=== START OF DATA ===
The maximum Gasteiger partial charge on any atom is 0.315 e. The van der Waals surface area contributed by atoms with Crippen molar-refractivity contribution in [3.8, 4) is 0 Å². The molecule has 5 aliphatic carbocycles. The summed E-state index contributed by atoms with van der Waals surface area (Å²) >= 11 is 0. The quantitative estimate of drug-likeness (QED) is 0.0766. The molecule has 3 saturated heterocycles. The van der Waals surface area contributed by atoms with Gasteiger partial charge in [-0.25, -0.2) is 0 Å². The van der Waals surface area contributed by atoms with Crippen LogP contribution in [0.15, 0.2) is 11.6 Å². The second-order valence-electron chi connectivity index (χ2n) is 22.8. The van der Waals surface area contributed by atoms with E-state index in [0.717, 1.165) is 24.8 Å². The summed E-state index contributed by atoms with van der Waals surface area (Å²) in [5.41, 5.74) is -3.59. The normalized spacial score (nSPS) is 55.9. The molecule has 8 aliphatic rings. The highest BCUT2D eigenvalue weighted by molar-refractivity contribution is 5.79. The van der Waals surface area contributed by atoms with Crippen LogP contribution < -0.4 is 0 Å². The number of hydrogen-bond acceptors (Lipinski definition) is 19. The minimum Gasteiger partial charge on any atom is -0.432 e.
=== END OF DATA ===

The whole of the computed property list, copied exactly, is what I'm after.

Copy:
The maximum Gasteiger partial charge on any atom is 0.315 e. The van der Waals surface area contributed by atoms with Crippen molar-refractivity contribution in [3.8, 4) is 0 Å². The molecule has 5 aliphatic carbocycles. The summed E-state index contributed by atoms with van der Waals surface area (Å²) >= 11 is 0. The quantitative estimate of drug-likeness (QED) is 0.0766. The molecule has 3 saturated heterocycles. The van der Waals surface area contributed by atoms with Gasteiger partial charge in [-0.25, -0.2) is 0 Å². The van der Waals surface area contributed by atoms with Crippen LogP contribution in [0.15, 0.2) is 11.6 Å². The second-order valence-electron chi connectivity index (χ2n) is 22.8. The van der Waals surface area contributed by atoms with E-state index in [0.717, 1.165) is 24.8 Å². The summed E-state index contributed by atoms with van der Waals surface area (Å²) in [5.41, 5.74) is -3.59. The normalized spacial score (nSPS) is 55.9. The molecule has 8 aliphatic rings. The highest BCUT2D eigenvalue weighted by molar-refractivity contribution is 5.79. The van der Waals surface area contributed by atoms with Crippen LogP contribution < -0.4 is 0 Å². The number of hydrogen-bond acceptors (Lipinski definition) is 19. The minimum Gasteiger partial charge on any atom is -0.432 e.